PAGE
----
Amy as a mother was very relatable to me.  I work from home and have two kids, and I get the stress and mess and dirty clothes and judgement.  And you know those moms who pass judgement before they make a sound.  Fans of Big Little Lies by Liane Moriarty will also be amused with this story.

My only gripe was a 3-year-old who sounded more like she was 10 when she spoke.  I don’t know many 3-year-olds that hold conversations like those in this book.  A bit of a stretch.

Perfect to read with your own cup of coffee, you’ll quickly relate to the stress of being home with your children and find yourself chuckling at Amy’s struggle to get through her days.

img_1440About the author:

Virginia Franken was born and raised in Medway, Kent, the place where Henry the 8th sent his wives on holiday in the hope that they’d be eaten alive by mosquitoes and save him the trouble of beheading them. Most her childhood was spent wearing a dance leotard and tights, and at age 11 she attended the (sort of) prestigious dance school The Arts Education School, Tring.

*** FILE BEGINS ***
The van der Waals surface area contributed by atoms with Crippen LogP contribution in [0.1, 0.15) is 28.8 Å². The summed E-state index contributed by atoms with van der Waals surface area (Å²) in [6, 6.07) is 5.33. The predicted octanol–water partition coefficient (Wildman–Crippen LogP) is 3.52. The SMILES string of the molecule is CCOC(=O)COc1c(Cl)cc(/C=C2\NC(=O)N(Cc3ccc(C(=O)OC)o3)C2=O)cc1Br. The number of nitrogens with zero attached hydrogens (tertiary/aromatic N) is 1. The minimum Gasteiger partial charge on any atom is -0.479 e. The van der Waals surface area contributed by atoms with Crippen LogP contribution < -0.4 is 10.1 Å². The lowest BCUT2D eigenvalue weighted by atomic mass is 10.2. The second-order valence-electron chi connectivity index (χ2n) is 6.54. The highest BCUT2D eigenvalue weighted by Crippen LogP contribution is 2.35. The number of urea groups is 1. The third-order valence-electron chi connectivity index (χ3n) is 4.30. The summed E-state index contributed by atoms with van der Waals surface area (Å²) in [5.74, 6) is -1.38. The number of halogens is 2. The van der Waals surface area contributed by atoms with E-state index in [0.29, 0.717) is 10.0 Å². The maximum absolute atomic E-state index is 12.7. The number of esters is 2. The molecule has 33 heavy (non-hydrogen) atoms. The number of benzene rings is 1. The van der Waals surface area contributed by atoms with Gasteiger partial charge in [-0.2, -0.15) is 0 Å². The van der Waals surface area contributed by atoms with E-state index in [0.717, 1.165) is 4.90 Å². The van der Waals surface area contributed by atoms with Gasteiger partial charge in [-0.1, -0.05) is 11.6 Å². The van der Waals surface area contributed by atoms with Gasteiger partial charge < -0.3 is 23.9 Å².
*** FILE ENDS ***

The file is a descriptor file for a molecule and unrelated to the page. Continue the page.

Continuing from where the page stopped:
After graduating from The University of Roehampton, she worked on cruise liners as a professional dancer before somehow managing to blag a job in book publishing. Getting fed up of having to choose between paying the rent or buying groceries, she eventually moved from London to Los Angeles where life was affordable and every time she opened her mouth she got to act all surprised and flattered when someone said they liked her accent.

These days she lives in Monrovia, near to Pasadena, with two kids, a dog, one ever-lasting goldfish and her bearded lover, in a house that’s just a little bit too small to fit everyone in quite comfortably. She gets most of her writing done when she should be sleeping.

LIFE AFTER COFFEE is her first novel. If enough people buy a copy, there’s a good chance she’ll write another…